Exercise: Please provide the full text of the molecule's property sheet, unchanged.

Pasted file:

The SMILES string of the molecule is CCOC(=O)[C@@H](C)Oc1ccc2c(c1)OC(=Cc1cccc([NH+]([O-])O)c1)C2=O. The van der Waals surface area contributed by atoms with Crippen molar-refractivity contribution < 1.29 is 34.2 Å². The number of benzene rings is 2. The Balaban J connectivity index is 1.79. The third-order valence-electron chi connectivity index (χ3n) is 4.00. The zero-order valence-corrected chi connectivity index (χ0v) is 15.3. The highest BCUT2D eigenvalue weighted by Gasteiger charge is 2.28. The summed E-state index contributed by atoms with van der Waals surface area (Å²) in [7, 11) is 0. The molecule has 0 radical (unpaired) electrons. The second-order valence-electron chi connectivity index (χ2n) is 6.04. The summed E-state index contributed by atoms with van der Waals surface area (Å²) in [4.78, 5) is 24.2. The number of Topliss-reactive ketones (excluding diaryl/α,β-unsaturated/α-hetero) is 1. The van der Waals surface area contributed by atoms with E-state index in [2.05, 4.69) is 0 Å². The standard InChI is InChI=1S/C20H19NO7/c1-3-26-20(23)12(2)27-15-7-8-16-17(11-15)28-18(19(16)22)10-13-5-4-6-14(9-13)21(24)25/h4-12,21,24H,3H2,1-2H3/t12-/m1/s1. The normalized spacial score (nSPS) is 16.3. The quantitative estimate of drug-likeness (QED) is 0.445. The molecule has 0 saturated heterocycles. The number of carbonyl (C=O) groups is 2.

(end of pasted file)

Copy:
The SMILES string of the molecule is CCOC(=O)[C@@H](C)Oc1ccc2c(c1)OC(=Cc1cccc([NH+]([O-])O)c1)C2=O. The van der Waals surface area contributed by atoms with Crippen molar-refractivity contribution < 1.29 is 34.2 Å². The number of benzene rings is 2. The Balaban J connectivity index is 1.79. The third-order valence-electron chi connectivity index (χ3n) is 4.00. The zero-order valence-corrected chi connectivity index (χ0v) is 15.3. The highest BCUT2D eigenvalue weighted by Gasteiger charge is 2.28. The summed E-state index contributed by atoms with van der Waals surface area (Å²) in [7, 11) is 0. The molecule has 0 radical (unpaired) electrons. The second-order valence-electron chi connectivity index (χ2n) is 6.04. The summed E-state index contributed by atoms with van der Waals surface area (Å²) in [4.78, 5) is 24.2. The number of Topliss-reactive ketones (excluding diaryl/α,β-unsaturated/α-hetero) is 1. The van der Waals surface area contributed by atoms with E-state index in [2.05, 4.69) is 0 Å². The standard InChI is InChI=1S/C20H19NO7/c1-3-26-20(23)12(2)27-15-7-8-16-17(11-15)28-18(19(16)22)10-13-5-4-6-14(9-13)21(24)25/h4-12,21,24H,3H2,1-2H3/t12-/m1/s1. The normalized spacial score (nSPS) is 16.3. The quantitative estimate of drug-likeness (QED) is 0.445. The molecule has 0 saturated heterocycles. The number of carbonyl (C=O) groups is 2.